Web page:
The Memory Palace

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Episode 17:
Plummeting Approval

Aug 07, 2009

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Music, Footnotes & Ephemera

We roll through a couple of movie score pieces (“Piano 1” from Jon Brion’s Synecdoche, New York soundtrack, “Tissue,” from Thomas Newman’s Little Children soundtrack). Then you’ve got “Temporary Loan” by Edith Frost (from her Calling Over Time record–which is so good, by the way), “Every Day a Sunrise, a Summer Every Year,” by Telegraph Melts, and The Hold Steady covering Springsteen’s “Atlantic City” on a benefit album from an an international organization called WarChild that works on child soldier issues.

Accounts of Sam’s life vary pretty wildly and can be pretty tricky to sort out. One of the best accounts (it’s gotta be the most comprehensive), it seems, is Paul E. Johnson’s book, Sam Patch, the Famous Jumper.

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7 Comments | Leave a Comment

7 Comments on Plummeting Approval

  1. feitclub says:

    Your analogy to Sam and reality show “stars” raises an interesting point: are our standards really lower now than they were then? or is the audience’s needs for “more” driving television networks to sink lower and lower to fill their broadcast schedules with whatever they can find?

  2. Allison Scully says:

    Nate…you are a wonderful storyteller. Keep up the great work, you are clearly gaining momentum out there!

  3. Brian Loughran says:

    I can certainly comment on this, thus: In college, I cajoled a friend to be my subject for a photo-essay about taking a first skydive. He agreed, provided I jump too.

    There is a wonderful thing that happens as you train for a first jump; everything else clears from your mind. Money woes, fractious paramours, every possible looming catastrophe all fall away, and all you think about is doing this thing perfectly. You are constantly assured that, if you do this right, everything will be fine.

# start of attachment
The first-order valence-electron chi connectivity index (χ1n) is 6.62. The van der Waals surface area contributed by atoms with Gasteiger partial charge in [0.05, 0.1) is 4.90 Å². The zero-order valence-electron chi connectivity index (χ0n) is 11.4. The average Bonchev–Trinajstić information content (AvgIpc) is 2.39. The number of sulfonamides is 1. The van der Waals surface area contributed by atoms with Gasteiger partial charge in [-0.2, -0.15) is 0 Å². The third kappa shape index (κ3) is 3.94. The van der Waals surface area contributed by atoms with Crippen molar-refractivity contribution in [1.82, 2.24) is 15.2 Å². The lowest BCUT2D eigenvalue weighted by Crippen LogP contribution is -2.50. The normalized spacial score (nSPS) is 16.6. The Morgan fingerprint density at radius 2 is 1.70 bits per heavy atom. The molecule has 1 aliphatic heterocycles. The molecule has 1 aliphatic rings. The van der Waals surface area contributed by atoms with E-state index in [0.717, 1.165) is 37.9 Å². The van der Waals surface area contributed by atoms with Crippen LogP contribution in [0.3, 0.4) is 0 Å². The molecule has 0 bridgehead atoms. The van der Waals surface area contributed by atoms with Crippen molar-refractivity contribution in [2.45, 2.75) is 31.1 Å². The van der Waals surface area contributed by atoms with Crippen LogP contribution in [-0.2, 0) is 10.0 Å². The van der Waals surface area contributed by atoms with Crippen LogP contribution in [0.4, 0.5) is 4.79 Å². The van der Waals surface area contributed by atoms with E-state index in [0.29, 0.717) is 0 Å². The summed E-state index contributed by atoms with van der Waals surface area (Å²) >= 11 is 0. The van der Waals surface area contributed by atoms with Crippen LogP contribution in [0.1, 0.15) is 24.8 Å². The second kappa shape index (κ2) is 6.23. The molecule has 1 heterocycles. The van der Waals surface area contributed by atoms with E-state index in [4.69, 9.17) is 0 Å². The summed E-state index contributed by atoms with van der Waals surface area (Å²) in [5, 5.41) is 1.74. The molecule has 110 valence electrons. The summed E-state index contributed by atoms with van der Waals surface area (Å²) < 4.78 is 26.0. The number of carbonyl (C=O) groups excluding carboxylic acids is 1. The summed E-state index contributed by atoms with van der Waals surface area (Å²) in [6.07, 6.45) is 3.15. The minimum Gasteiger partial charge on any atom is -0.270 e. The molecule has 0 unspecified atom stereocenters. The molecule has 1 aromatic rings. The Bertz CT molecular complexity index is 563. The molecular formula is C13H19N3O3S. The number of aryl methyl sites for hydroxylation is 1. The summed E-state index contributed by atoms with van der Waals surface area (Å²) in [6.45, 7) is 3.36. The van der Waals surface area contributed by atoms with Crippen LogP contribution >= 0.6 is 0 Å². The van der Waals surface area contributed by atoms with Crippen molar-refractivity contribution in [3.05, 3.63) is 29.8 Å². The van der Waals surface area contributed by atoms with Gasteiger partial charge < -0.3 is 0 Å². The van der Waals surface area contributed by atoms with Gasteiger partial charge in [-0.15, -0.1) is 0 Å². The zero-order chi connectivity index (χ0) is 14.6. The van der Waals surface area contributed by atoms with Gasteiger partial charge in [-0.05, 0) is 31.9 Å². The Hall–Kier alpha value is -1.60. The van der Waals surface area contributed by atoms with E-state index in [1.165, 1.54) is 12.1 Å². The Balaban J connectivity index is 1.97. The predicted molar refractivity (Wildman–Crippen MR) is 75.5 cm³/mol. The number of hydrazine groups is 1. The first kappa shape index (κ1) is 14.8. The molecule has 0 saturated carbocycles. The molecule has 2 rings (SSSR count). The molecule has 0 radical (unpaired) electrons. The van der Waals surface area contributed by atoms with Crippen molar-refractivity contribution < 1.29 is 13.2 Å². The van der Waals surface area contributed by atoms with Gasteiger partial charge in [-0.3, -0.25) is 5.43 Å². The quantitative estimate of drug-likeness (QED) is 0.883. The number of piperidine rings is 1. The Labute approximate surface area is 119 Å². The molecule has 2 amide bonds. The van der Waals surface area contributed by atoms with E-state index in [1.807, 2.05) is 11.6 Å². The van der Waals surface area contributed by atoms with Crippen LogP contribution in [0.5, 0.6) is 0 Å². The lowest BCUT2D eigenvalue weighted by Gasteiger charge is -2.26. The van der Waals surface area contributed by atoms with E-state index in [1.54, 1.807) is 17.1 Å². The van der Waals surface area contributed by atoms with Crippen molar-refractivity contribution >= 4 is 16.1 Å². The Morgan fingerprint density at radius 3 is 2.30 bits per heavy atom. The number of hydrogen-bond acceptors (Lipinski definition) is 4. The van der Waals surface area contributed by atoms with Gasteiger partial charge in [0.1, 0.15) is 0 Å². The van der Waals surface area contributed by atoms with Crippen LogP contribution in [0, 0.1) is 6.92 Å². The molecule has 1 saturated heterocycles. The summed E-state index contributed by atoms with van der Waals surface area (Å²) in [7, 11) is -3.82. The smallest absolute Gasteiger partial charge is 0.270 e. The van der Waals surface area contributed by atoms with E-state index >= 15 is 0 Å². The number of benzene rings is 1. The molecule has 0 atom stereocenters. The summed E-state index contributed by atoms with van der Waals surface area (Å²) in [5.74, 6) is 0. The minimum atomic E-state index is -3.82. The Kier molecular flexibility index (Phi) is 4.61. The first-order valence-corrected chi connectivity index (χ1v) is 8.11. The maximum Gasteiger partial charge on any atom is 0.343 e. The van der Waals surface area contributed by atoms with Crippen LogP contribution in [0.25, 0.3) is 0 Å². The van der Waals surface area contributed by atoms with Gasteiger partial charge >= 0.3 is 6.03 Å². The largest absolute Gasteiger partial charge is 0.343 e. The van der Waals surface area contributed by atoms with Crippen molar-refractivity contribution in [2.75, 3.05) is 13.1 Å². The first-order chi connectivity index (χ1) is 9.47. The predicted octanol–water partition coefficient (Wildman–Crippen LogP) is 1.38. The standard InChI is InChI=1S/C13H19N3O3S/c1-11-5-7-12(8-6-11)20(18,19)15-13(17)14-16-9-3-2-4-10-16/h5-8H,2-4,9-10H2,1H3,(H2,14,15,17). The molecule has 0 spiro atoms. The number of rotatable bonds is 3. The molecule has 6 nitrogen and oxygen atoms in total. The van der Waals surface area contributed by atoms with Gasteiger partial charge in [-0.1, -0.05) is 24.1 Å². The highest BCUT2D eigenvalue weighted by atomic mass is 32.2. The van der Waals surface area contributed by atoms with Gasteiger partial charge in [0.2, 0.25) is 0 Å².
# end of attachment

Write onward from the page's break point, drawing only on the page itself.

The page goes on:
All that morning, all I thought about was doing my jump perfectly. I thought of nothing else. And when I perfectly landed on the ground, hours passed before I thought again about my money woes, my fractious paramour, my looming catastrophes.

    I got an “A” on my photo-essay-mostly, I think, because my professor was impressed that I had jumped right after my subject. And I went on to jump two more times, and might have jumped more, but it was pretty expensive, and I was pretty broke.

    Still, there is a wonderous peace of mind that comes when you are about to do something that could end your life; when you realize that you have to REALLY focus on what’s going on HERE, AND NOW.

    Don’t think I want to jump into rivers, though.

  4. Shawn says:

    “If you could drum up a crowd and some cash and you had access to something really tall, Sam Patch would totally jump off it.”

    great line!

  5. Daniel McGauley says:

    Jeez, what a downer ending. He was alive at the end, right? RIGHT? Keep up the amazing stories. They are very entertaining.

  6. Eric says:

    I friggin’ love your site. More please!

  7. Jim Newell says:

    Great telling of the Sam Patch story. You’re facts concur with a screen play I wrote several years ago named “Patch”.

    Did you know he sometimes jumped with a bear (don’t know if he was asked) and he traveled with a pet fox (they were friends), that he saved the new bridge over the Passaic from falling into the gorge, that he jumped the Genesee twice and Niagara several times, that farm boys and store clerks would “do the Sam Patch” and jumped off hay lofts and over counters, and that Andrew Jackson named his favorite horse after him?

    Pity he gets so little recognition at Niagara Falls today.